If only you knew (what it’s really like to write)

Over a dozen of you wrote to me last week to share how much the missive meant to you. Thank you.

As I read message after message, I shook my head and thought, “Wow. If only they knew.”

Then I realized that perhaps it’s right that you DO know.

The morning I wrote that missive, I did not bounce out of bed with a smile.

Like so many other parents in this COVID time, my husband and I have been caring for our baby for 2 months without outside help, while both running our businesses.

We’re thankful to have that option … and also, it has not been easy.

We’ll have more help soon, but the morning I wrote the missive, I felt as though I was running a marathon with no finish line.

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How Breakfast At Tiffany’s Teaches You To Become A Classic Writer ~ Guest Post At Men with Pens

Hello Readers,

Today’s a big day:  I have guest post at Men with Pens! Men with Pens is a well-known team of web designers and writers, committed to “changing businesses (and lives!) through high-end websites that get results.” I’m honored to be posting there, sharing what Breakfast At Tiffany’s has taught me about great writing and great love.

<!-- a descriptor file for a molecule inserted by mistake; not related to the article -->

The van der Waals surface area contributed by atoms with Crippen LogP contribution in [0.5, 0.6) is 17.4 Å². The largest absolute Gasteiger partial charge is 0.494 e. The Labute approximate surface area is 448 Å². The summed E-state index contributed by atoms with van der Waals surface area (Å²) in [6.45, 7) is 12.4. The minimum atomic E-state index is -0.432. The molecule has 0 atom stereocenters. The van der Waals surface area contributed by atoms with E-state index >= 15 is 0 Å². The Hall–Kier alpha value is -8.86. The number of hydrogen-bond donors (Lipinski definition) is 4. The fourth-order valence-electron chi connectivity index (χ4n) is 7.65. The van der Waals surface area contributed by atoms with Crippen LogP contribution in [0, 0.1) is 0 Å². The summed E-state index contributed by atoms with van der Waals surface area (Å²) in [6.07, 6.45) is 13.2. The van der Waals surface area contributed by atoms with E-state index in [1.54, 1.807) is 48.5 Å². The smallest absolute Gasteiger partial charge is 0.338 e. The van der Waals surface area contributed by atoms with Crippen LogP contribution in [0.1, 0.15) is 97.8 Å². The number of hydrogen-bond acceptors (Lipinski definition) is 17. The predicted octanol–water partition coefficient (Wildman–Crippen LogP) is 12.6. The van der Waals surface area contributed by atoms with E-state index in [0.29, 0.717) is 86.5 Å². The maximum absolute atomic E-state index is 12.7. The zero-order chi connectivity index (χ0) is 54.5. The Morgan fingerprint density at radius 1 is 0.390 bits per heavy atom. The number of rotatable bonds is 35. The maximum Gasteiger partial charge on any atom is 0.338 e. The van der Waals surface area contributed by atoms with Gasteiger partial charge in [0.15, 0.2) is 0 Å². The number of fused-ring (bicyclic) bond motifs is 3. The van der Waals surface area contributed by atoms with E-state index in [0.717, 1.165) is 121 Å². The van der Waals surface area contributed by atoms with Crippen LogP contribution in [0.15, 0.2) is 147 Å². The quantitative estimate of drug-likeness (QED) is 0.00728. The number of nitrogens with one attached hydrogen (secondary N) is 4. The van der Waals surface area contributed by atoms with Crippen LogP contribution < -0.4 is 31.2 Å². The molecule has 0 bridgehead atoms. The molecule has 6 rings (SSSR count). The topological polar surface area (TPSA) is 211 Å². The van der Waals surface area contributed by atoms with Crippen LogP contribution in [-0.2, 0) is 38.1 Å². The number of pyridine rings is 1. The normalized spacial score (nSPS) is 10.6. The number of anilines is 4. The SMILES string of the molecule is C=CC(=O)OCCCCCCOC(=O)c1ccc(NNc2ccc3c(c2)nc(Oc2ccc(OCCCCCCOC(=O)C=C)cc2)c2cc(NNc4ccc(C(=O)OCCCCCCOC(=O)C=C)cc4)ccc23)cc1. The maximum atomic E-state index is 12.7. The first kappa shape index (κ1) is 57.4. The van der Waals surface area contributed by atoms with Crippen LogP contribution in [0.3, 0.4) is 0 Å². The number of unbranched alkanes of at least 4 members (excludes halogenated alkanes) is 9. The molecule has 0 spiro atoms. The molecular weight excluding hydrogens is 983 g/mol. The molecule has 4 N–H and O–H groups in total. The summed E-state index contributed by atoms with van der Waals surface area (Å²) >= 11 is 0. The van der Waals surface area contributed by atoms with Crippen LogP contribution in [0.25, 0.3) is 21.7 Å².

Today’s Post:  How Breakfast At Tiffany’s Teaches You To Become

A Classic Writer

Readers from Men with Pens, Welcome to A Wish Come Clear! To receive your gift from me, I invite you to visit the ‘Subscribe’ field on your right to receive a copy of my book, “Your Creed Of Care: How To Dig For Treasure In People (Without Getting Buried Alive)”.

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Readers, I want to let you know that I’ll be on vacation next week, and as such, I won’t be posting this coming Monday, the 15th, or next Monday, the 22nd. As such, I’m glad to offer you two posts today.

In case you missed it, I had a (second) guest post at Undefinable You earlier this week…

On Power Cords, Power Choices, Adversity + Rising Above

Finally, I want to follow up on Monday’s post, and thank you for your wonderful comments and support.

My dear friend, L’Arche family member and surrogate grandfather Vincent* passed away yesterday morning. He died at home, surrounded by loved ones. (I’m thankful that I was able to say goodbye to him the night before.)

When I think of him now, I remember what he used to say to me when I’d rush and make silly mistakes on routine. Whenever I’d get frustrated with myself, he’d always put me back in perspective by saying, “Don’t worry, dear. I still love ya.”

And now that he’s gone, I still hear him saying that to me. Whenever I get too sad, I think of those simple, beautiful words, and somehow, I am all right.

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*Names have been changed.